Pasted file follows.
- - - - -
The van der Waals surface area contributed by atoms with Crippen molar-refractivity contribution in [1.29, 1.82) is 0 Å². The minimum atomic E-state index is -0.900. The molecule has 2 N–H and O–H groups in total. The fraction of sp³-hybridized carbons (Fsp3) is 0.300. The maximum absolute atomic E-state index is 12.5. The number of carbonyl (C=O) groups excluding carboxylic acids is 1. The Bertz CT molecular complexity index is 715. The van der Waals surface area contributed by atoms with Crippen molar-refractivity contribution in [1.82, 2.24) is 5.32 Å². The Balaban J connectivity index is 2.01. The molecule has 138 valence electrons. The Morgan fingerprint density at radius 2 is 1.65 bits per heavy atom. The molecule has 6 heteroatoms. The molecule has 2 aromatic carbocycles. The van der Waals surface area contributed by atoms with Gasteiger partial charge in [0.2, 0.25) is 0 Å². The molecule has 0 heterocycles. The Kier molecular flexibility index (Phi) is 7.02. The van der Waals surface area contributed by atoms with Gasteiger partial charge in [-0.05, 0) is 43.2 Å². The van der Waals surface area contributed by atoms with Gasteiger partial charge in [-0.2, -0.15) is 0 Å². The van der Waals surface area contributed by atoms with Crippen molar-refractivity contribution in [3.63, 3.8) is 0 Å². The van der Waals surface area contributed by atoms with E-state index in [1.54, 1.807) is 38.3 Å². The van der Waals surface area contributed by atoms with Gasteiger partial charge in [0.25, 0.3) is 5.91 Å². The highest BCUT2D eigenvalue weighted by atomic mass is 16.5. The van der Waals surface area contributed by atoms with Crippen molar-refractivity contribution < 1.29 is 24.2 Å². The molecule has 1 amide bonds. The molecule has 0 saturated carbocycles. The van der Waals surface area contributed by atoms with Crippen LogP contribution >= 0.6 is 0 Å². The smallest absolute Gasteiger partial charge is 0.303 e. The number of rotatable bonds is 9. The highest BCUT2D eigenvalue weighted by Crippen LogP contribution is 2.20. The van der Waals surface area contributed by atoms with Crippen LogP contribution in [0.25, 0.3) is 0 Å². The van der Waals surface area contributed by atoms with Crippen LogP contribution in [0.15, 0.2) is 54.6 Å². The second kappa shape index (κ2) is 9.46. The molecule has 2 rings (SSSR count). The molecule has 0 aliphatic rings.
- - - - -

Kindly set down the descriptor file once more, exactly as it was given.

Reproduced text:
The van der Waals surface area contributed by atoms with Crippen molar-refractivity contribution in [1.29, 1.82) is 0 Å². The minimum atomic E-state index is -0.900. The molecule has 2 N–H and O–H groups in total. The fraction of sp³-hybridized carbons (Fsp3) is 0.300. The maximum absolute atomic E-state index is 12.5. The number of carbonyl (C=O) groups excluding carboxylic acids is 1. The Bertz CT molecular complexity index is 715. The van der Waals surface area contributed by atoms with Crippen molar-refractivity contribution in [1.82, 2.24) is 5.32 Å². The Balaban J connectivity index is 2.01. The molecule has 138 valence electrons. The Morgan fingerprint density at radius 2 is 1.65 bits per heavy atom. The molecule has 6 heteroatoms. The molecule has 2 aromatic carbocycles. The van der Waals surface area contributed by atoms with Gasteiger partial charge in [0.2, 0.25) is 0 Å². The molecule has 0 heterocycles. The Kier molecular flexibility index (Phi) is 7.02. The van der Waals surface area contributed by atoms with Gasteiger partial charge in [-0.05, 0) is 43.2 Å². The van der Waals surface area contributed by atoms with Gasteiger partial charge in [-0.2, -0.15) is 0 Å². The van der Waals surface area contributed by atoms with Crippen molar-refractivity contribution in [3.63, 3.8) is 0 Å². The van der Waals surface area contributed by atoms with E-state index in [1.54, 1.807) is 38.3 Å². The van der Waals surface area contributed by atoms with Gasteiger partial charge in [0.25, 0.3) is 5.91 Å². The highest BCUT2D eigenvalue weighted by atomic mass is 16.5. The van der Waals surface area contributed by atoms with Crippen molar-refractivity contribution < 1.29 is 24.2 Å². The molecule has 1 amide bonds. The molecule has 0 saturated carbocycles. The van der Waals surface area contributed by atoms with Crippen LogP contribution >= 0.6 is 0 Å². The smallest absolute Gasteiger partial charge is 0.303 e. The number of rotatable bonds is 9. The highest BCUT2D eigenvalue weighted by Crippen LogP contribution is 2.20. The van der Waals surface area contributed by atoms with Crippen LogP contribution in [0.25, 0.3) is 0 Å². The van der Waals surface area contributed by atoms with Crippen LogP contribution in [0.15, 0.2) is 54.6 Å². The second kappa shape index (κ2) is 9.46. The molecule has 2 rings (SSSR count). The molecule has 0 aliphatic rings.